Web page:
Twain's Tom Sawyer, Art, and the Fun of Work28 Aug, 2013 By: Paul Joe Watson
In Mark Twain’s 1876 classic, The Adventures of Tom Sawyer, the mischievous protagonist is ordered to paina fence, yet convinces others that the task is fun, thereby getting them to do it for him. Twain writes, “Tom surveyed his last touch with the eye of an artist [emphasis added], then he gave his brush another gentle sweep and surveyed the result, as before.”
The phrase “with the eye of an artist” shows that Tom had treated—or at least had pretended to treat—painting the fence like an artistic undertaking. This story points to a lesson for the modern business person.
For instance, what if each time we had to write something—no matter how tedious—we treated it like art? That our task had priority, importance; a specialness that was appreciated by others as well as ourselves. And that others wanted to partake in or learn more about...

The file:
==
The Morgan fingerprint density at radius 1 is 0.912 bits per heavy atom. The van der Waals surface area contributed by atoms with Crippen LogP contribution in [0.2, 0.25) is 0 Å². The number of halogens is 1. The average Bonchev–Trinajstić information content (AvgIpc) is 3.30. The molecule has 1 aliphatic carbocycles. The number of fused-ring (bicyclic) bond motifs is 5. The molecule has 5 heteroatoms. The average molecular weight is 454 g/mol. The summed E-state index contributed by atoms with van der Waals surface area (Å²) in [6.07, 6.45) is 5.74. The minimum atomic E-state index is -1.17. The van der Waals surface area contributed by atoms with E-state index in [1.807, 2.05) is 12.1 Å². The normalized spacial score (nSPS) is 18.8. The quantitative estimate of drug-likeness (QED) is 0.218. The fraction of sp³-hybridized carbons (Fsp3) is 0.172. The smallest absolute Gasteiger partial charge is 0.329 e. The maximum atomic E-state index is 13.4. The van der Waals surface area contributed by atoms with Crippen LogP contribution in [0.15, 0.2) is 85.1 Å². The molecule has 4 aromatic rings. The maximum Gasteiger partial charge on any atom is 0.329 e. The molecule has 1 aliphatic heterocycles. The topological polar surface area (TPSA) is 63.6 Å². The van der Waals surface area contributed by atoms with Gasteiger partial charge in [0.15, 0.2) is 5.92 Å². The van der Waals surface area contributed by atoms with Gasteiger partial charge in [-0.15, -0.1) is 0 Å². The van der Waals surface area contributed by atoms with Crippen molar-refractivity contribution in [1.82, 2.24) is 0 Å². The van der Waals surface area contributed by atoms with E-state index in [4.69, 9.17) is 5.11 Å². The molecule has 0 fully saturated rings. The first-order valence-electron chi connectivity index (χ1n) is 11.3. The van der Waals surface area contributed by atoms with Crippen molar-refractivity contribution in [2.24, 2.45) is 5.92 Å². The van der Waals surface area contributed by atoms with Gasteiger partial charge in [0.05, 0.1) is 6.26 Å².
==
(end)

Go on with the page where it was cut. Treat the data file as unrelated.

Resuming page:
How would this change our mindset towards the project? To the people around us? This isn’t a question of whether or not what we’re writing or doing is art, it’s about whether we treat it like art. Think about it.
At my company (ESP/SurgeX), we write plenty of product pages, brochures, technical documents—the kinds of things most people probably would not consider to be high art. But when we treat projects like these as if they were part of a piece of art, it adds some fun and new interest to our daily tasks... kind of like Twain’s Tom Sawyer did with painting a fence. If we treat what we write or create more like how we value art, at least to some extent, it might make writing for a business a bit more enjoyable—and maybe doing so would inspire others to have fun doing it, too.
What is another common business task you think could be treated like art?
About Author: Paul Joe Watson holds an MA in Communication Studies and Mass Media and a bachelor’s degree in Advertising/Public Relations. He is the Marketing Coordinator for ESP/SurgeX in central North Carolina. Visit http://espei.com for more info.